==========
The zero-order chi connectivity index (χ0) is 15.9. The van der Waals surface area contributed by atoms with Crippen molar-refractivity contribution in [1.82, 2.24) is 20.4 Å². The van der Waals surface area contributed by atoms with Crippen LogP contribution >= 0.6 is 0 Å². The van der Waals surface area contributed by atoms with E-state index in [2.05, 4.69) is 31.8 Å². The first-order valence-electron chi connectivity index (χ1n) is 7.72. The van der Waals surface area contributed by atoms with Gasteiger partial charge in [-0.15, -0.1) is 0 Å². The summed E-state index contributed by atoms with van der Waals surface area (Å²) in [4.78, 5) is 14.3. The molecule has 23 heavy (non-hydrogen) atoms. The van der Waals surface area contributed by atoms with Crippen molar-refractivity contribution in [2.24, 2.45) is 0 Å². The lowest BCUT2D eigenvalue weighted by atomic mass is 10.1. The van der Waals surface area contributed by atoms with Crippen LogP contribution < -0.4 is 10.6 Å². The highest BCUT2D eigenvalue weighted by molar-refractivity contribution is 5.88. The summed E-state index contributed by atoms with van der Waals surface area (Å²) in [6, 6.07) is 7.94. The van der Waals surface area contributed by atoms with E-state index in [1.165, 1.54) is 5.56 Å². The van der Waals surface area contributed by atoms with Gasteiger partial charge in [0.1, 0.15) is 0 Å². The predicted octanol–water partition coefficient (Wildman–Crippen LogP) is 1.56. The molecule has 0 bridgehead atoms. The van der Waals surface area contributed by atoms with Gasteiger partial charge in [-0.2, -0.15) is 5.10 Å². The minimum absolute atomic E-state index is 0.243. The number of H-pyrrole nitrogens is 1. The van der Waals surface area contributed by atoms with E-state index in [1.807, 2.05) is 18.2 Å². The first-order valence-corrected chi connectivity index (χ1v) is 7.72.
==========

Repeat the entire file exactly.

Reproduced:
The zero-order chi connectivity index (χ0) is 15.9. The van der Waals surface area contributed by atoms with Crippen molar-refractivity contribution in [1.82, 2.24) is 20.4 Å². The van der Waals surface area contributed by atoms with Crippen LogP contribution >= 0.6 is 0 Å². The van der Waals surface area contributed by atoms with E-state index in [2.05, 4.69) is 31.8 Å². The first-order valence-electron chi connectivity index (χ1n) is 7.72. The van der Waals surface area contributed by atoms with Gasteiger partial charge in [-0.15, -0.1) is 0 Å². The summed E-state index contributed by atoms with van der Waals surface area (Å²) in [4.78, 5) is 14.3. The molecule has 23 heavy (non-hydrogen) atoms. The van der Waals surface area contributed by atoms with Crippen molar-refractivity contribution in [2.24, 2.45) is 0 Å². The lowest BCUT2D eigenvalue weighted by atomic mass is 10.1. The van der Waals surface area contributed by atoms with Crippen LogP contribution < -0.4 is 10.6 Å². The highest BCUT2D eigenvalue weighted by molar-refractivity contribution is 5.88. The summed E-state index contributed by atoms with van der Waals surface area (Å²) in [6, 6.07) is 7.94. The van der Waals surface area contributed by atoms with E-state index in [1.165, 1.54) is 5.56 Å². The van der Waals surface area contributed by atoms with Gasteiger partial charge in [0.1, 0.15) is 0 Å². The predicted octanol–water partition coefficient (Wildman–Crippen LogP) is 1.56. The molecule has 0 bridgehead atoms. The van der Waals surface area contributed by atoms with Gasteiger partial charge in [-0.2, -0.15) is 5.10 Å². The minimum absolute atomic E-state index is 0.243. The number of H-pyrrole nitrogens is 1. The van der Waals surface area contributed by atoms with E-state index in [1.807, 2.05) is 18.2 Å². The first-order valence-corrected chi connectivity index (χ1v) is 7.72.